‘The nations are in uproar and the kingdoms are shaken’.

This verse comes from one of the psalms set for this week in the Church of England. If you follow international news, you may feel it’s a good description of the world as we start this new year. The conflicts in Ukraine, Gaza and elsewhere roll on, our ecosystem faces catastrophe and democracies across the world are being undermined or dismantled in various ways.

How should we, how can we respond? I can think of three ways: put on our superhero outfits and fly out to fix it all; sit paralysed with anxiety and guilt because we can’t; or convince ourselves that none of it is happening.

Alternatively, Psalm 46, as many of the Hebrew psalms do, paints a terrifying picture of chaos – trembling mountains and towering seas - and then switches tone completely to reassure us that we do not need to fear.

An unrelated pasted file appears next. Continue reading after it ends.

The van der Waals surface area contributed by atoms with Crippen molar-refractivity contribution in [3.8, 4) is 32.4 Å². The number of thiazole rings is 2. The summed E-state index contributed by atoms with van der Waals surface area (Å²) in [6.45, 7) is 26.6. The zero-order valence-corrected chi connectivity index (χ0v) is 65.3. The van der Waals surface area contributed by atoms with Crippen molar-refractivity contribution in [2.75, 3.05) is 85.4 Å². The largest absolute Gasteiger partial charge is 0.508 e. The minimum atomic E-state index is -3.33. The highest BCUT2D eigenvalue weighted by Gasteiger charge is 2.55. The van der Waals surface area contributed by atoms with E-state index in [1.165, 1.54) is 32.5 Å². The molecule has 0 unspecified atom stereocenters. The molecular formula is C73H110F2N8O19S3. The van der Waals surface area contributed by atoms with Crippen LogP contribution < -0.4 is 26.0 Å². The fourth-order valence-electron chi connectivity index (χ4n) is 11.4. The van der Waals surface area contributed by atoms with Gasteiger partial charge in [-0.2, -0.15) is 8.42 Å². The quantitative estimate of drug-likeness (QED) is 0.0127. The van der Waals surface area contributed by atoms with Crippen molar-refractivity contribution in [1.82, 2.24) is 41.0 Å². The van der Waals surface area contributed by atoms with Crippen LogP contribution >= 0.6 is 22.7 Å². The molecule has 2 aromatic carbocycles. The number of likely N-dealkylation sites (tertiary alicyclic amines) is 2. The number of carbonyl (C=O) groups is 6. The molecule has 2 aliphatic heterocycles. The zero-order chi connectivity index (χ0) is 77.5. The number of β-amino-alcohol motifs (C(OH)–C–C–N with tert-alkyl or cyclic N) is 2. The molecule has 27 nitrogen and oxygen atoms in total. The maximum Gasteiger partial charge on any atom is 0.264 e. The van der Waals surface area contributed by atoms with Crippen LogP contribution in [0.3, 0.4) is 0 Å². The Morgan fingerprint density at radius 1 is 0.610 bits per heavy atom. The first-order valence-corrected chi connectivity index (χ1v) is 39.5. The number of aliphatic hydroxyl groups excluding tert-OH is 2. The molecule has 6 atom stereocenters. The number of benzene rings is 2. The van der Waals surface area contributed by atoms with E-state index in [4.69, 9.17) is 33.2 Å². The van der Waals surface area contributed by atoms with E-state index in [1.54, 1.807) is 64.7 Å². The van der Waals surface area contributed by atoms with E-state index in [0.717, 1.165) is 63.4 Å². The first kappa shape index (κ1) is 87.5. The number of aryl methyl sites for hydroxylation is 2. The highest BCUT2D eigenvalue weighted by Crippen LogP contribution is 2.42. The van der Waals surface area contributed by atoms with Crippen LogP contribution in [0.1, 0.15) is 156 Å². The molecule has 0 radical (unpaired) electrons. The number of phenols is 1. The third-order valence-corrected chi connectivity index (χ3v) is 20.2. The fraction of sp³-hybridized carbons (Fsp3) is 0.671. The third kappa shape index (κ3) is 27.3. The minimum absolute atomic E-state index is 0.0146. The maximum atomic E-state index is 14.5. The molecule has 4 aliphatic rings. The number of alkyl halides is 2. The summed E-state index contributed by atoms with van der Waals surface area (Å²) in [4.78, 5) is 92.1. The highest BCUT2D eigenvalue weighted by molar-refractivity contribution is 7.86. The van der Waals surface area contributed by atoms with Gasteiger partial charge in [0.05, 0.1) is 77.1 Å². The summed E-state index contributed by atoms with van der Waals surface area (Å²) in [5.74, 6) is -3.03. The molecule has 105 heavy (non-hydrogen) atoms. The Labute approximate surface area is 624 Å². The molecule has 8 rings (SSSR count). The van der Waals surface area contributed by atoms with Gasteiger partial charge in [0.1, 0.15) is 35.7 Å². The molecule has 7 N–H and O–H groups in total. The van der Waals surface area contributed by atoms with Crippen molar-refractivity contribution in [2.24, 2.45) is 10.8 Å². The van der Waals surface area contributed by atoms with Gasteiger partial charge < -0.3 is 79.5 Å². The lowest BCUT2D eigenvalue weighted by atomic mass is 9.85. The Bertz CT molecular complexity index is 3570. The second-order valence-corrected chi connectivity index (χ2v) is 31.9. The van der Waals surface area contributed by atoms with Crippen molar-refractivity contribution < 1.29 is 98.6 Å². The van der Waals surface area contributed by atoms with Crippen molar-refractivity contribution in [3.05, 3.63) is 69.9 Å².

Jews and Christians believe in an all-powerful, loving and faithful God, who promises that, one day, the ecosystem will be renewed and peace will reign over the whole earth. We also know that it is not in our power – without God – to make it happen.

The psalm calls us to ‘Be still and know that I am God’ – to let go of anxiety and guilt, know our limits and leave the rest to God. If we do, we will keep our heads (‘when all around are losing theirs’, in Kipling’s famous words) and we will be much better able to love God and those around us as we are called to do.

Written by Lois Sparling of St George’s Church in Kendal.

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